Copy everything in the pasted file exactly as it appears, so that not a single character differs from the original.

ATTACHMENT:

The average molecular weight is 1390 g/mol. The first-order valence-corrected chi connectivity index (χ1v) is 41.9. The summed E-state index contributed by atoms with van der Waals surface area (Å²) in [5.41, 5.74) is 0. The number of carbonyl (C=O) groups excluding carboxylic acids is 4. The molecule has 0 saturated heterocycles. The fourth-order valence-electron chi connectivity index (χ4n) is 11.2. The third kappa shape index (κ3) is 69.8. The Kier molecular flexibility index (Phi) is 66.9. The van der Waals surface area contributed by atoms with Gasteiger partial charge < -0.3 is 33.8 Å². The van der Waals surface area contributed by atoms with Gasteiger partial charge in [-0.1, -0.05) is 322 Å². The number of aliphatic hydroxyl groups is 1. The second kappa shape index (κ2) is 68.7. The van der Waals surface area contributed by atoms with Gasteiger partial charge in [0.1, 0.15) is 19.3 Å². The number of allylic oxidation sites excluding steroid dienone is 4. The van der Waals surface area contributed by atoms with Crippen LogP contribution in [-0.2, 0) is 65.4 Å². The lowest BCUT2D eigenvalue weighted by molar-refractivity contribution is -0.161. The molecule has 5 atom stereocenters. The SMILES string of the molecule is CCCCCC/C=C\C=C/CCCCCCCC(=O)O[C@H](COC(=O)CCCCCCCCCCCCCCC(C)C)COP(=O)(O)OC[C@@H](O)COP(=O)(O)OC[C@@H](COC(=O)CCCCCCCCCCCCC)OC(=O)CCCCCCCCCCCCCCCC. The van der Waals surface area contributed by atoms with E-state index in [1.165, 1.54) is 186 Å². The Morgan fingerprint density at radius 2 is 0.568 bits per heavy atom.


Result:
The average molecular weight is 1390 g/mol. The first-order valence-corrected chi connectivity index (χ1v) is 41.9. The summed E-state index contributed by atoms with van der Waals surface area (Å²) in [5.41, 5.74) is 0. The number of carbonyl (C=O) groups excluding carboxylic acids is 4. The molecule has 0 saturated heterocycles. The fourth-order valence-electron chi connectivity index (χ4n) is 11.2. The third kappa shape index (κ3) is 69.8. The Kier molecular flexibility index (Phi) is 66.9. The van der Waals surface area contributed by atoms with Gasteiger partial charge < -0.3 is 33.8 Å². The van der Waals surface area contributed by atoms with Gasteiger partial charge in [-0.1, -0.05) is 322 Å². The number of aliphatic hydroxyl groups is 1. The second kappa shape index (κ2) is 68.7. The van der Waals surface area contributed by atoms with Gasteiger partial charge in [0.1, 0.15) is 19.3 Å². The number of allylic oxidation sites excluding steroid dienone is 4. The van der Waals surface area contributed by atoms with Crippen LogP contribution in [-0.2, 0) is 65.4 Å². The lowest BCUT2D eigenvalue weighted by molar-refractivity contribution is -0.161. The molecule has 5 atom stereocenters. The SMILES string of the molecule is CCCCCC/C=C\C=C/CCCCCCCC(=O)O[C@H](COC(=O)CCCCCCCCCCCCCCC(C)C)COP(=O)(O)OC[C@@H](O)COP(=O)(O)OC[C@@H](COC(=O)CCCCCCCCCCCCC)OC(=O)CCCCCCCCCCCCCCCC. The van der Waals surface area contributed by atoms with E-state index in [1.165, 1.54) is 186 Å². The Morgan fingerprint density at radius 2 is 0.568 bits per heavy atom.